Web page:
4 Tips For Starting A Hotel Or Bed And Breakfast

Starting a hotel or bed and breakfast business is an exciting venture. You might have a unique idea that fills a need in your area, or maybe you’ve come across an acquisition opportunity and you need to know how to proceed. Where do you start? How can you ensure your success? Let’s look at four basic steps for starting up your new hospitality business.

1) Check Your Niche
Find out in what ways your idea meets needs that aren’t already being met. Research the market to find out what your customers are looking for, and how you’ll deliver it to them. This is where you create your business plan, which you’ll need when you’re ready to apply for loans and grants to get started.

Once you have a business plan, you’ll want to create a marketing plan. This will help you narrow down your target audience and convince them to do business with you.

2) Startup Cash
You have to have money to get started. Depending on your model, you’ll need to buy or rent a new property, or remodel your existing home to accommodate your plans. The location in which you choose to do business can have a lot to do with how much money you need. Opening a hotel locally, for example, may be less cost effective than opening an offshore resort. Look into properties in busy tropical tourist areas. Costa Rica hotels for sale, for example, could save you money over a property in New York.

Whatever the case, you need money. You need money for mattresses and bedding, small room amenities such as televisions and coffee makers, towels and more. It’s also not a bad idea to have a few months’ wages for your employees saved back, so you can make sure they’re getting a paycheck while you get your business started.

How do you get the startup cash you need? Try business loans, government grants, or donations from the community.

3) Finalize Your Model
During this stage, your final decisions about your business model should be made. You should know what services and amenities you will be offering and you should know how you will be paying for them. Remember that any food-related service will have its own set of liabilities and overhead costs, so be sure that is figured into your startup.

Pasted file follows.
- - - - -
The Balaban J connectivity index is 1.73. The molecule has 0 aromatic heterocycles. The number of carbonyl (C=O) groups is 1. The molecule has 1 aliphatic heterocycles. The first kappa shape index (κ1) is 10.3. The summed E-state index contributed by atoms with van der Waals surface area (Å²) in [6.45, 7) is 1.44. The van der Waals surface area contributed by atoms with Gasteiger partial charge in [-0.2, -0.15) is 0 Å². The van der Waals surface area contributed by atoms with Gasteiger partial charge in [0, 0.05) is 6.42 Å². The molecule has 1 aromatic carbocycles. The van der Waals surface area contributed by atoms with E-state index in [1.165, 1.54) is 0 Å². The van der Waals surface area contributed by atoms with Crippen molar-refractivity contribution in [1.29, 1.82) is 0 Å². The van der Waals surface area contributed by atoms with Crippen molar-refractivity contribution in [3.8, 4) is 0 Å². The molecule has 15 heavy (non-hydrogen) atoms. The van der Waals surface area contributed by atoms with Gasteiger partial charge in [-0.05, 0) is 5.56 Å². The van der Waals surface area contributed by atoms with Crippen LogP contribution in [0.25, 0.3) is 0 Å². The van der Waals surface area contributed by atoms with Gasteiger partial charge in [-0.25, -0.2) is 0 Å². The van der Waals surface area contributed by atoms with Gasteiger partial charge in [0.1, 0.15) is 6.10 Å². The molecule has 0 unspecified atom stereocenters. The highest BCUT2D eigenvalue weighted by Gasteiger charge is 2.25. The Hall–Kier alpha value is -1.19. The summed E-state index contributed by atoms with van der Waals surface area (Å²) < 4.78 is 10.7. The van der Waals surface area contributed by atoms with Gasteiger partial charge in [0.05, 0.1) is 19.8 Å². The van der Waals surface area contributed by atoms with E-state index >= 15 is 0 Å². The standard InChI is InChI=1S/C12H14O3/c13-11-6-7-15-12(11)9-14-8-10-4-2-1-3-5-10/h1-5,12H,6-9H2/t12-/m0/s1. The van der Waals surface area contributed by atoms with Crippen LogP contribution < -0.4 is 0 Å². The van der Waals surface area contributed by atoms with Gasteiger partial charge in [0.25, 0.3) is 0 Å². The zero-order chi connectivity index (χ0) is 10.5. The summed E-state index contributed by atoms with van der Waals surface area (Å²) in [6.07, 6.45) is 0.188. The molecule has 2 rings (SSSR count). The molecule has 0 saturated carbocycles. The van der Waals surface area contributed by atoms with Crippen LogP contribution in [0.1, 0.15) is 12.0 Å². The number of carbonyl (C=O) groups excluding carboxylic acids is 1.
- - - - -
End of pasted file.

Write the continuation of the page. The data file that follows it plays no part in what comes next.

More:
Know your target audience thoroughly at this stage. Are you marketing to vacationers, business travelers, or couples on a romantic getaway? Cater to the needs of your customers. You may also need to apply for business licenses and obtain a fictitious business name. Finalize any parking or zoning issues at this point. Depending on your municipality, you may be hindered if your location isn’t in a business district.

This is also where you’ll decide what to charge for your services. Research other businesses like yours to come up with fair and competitive pricing.

4) Build Your Team
At the hiring stage, you’ll want to decide how large a team you’ll need to accomodate your business. This will depend on your size and occupancy expectations. Cleaning help, reception, and food preparation people should be at the top of your hiring list. Consider your own strengths and what you can handle yourself, and hire others to pick up your slack. Just make sure you can afford to pay everyone you hire, or you’ll have legal problems down the road.

The biggest mistake you can make in building your team is to assume you can manage more than you really can. Don’t bite off more than you can chew, in other words. If numbers are your weakness, hire a bookkeeper. If you’re no good in the kitchen, make sure you add a cook to your team.

With proper planning and adherence to legalities, you can have a successful hotel or bed and breakfast off the ground.

Adam Richards

About Adam Richards

Adam Richards is a semi-retired business professional originally from Bangor, Maine. He spent the majority of his career in sales and marketing where he rose to the marketing lead of a Fortune 1000 company. He then moved on to helping people as a career counselor that specifically helped bring families to self-sufficiency through finding them rewarding careers. He has now returned to Bangor for his retirement and spends his free time writing. This blog will be about everything he learned throughout his career. He'll write on career, workplace, education and technology issues as well as on trends, changes, and advice for the Maine job market and its employers.